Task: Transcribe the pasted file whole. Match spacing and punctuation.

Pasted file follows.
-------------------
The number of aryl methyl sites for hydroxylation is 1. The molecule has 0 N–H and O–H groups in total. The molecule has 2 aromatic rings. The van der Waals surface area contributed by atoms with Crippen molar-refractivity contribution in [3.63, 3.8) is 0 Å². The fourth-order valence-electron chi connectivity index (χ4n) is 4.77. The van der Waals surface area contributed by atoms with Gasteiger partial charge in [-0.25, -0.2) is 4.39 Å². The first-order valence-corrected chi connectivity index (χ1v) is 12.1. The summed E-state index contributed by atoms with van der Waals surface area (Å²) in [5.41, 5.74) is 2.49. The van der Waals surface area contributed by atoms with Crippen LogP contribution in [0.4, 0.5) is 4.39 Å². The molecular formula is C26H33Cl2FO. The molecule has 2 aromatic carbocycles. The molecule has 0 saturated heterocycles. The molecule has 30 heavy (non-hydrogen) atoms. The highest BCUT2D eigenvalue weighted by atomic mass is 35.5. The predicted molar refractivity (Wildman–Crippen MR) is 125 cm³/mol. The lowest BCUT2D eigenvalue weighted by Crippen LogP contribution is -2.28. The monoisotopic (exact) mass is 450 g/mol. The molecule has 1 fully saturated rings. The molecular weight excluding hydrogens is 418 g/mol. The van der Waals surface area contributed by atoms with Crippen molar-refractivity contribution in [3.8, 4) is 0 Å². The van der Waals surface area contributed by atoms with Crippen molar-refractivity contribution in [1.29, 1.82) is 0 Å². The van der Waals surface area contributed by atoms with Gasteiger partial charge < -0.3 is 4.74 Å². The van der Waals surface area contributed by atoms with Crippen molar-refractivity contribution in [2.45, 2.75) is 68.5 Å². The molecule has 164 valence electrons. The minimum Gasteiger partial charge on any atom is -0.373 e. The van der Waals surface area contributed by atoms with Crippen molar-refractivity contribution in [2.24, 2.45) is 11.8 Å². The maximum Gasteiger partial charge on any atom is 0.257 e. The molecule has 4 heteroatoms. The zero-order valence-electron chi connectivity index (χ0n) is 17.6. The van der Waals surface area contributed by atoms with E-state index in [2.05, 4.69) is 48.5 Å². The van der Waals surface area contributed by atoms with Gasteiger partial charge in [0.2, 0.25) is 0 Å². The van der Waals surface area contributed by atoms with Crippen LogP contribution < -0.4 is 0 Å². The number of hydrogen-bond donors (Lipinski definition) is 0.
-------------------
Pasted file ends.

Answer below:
The number of aryl methyl sites for hydroxylation is 1. The molecule has 0 N–H and O–H groups in total. The molecule has 2 aromatic rings. The van der Waals surface area contributed by atoms with Crippen molar-refractivity contribution in [3.63, 3.8) is 0 Å². The fourth-order valence-electron chi connectivity index (χ4n) is 4.77. The van der Waals surface area contributed by atoms with Gasteiger partial charge in [-0.25, -0.2) is 4.39 Å². The first-order valence-corrected chi connectivity index (χ1v) is 12.1. The summed E-state index contributed by atoms with van der Waals surface area (Å²) in [5.41, 5.74) is 2.49. The van der Waals surface area contributed by atoms with Crippen LogP contribution in [0.4, 0.5) is 4.39 Å². The molecular formula is C26H33Cl2FO. The molecule has 2 aromatic carbocycles. The molecule has 0 saturated heterocycles. The molecule has 30 heavy (non-hydrogen) atoms. The highest BCUT2D eigenvalue weighted by atomic mass is 35.5. The predicted molar refractivity (Wildman–Crippen MR) is 125 cm³/mol. The lowest BCUT2D eigenvalue weighted by Crippen LogP contribution is -2.28. The monoisotopic (exact) mass is 450 g/mol. The molecule has 1 fully saturated rings. The molecular weight excluding hydrogens is 418 g/mol. The van der Waals surface area contributed by atoms with Crippen molar-refractivity contribution in [3.8, 4) is 0 Å². The van der Waals surface area contributed by atoms with Crippen molar-refractivity contribution in [1.29, 1.82) is 0 Å². The van der Waals surface area contributed by atoms with Gasteiger partial charge < -0.3 is 4.74 Å². The van der Waals surface area contributed by atoms with Crippen molar-refractivity contribution in [2.45, 2.75) is 68.5 Å². The molecule has 164 valence electrons. The minimum Gasteiger partial charge on any atom is -0.373 e. The van der Waals surface area contributed by atoms with Crippen molar-refractivity contribution in [2.24, 2.45) is 11.8 Å². The maximum Gasteiger partial charge on any atom is 0.257 e. The molecule has 4 heteroatoms. The zero-order valence-electron chi connectivity index (χ0n) is 17.6. The van der Waals surface area contributed by atoms with E-state index in [2.05, 4.69) is 48.5 Å². The van der Waals surface area contributed by atoms with Gasteiger partial charge in [0.2, 0.25) is 0 Å². The van der Waals surface area contributed by atoms with Crippen LogP contribution < -0.4 is 0 Å². The number of hydrogen-bond donors (Lipinski definition) is 0.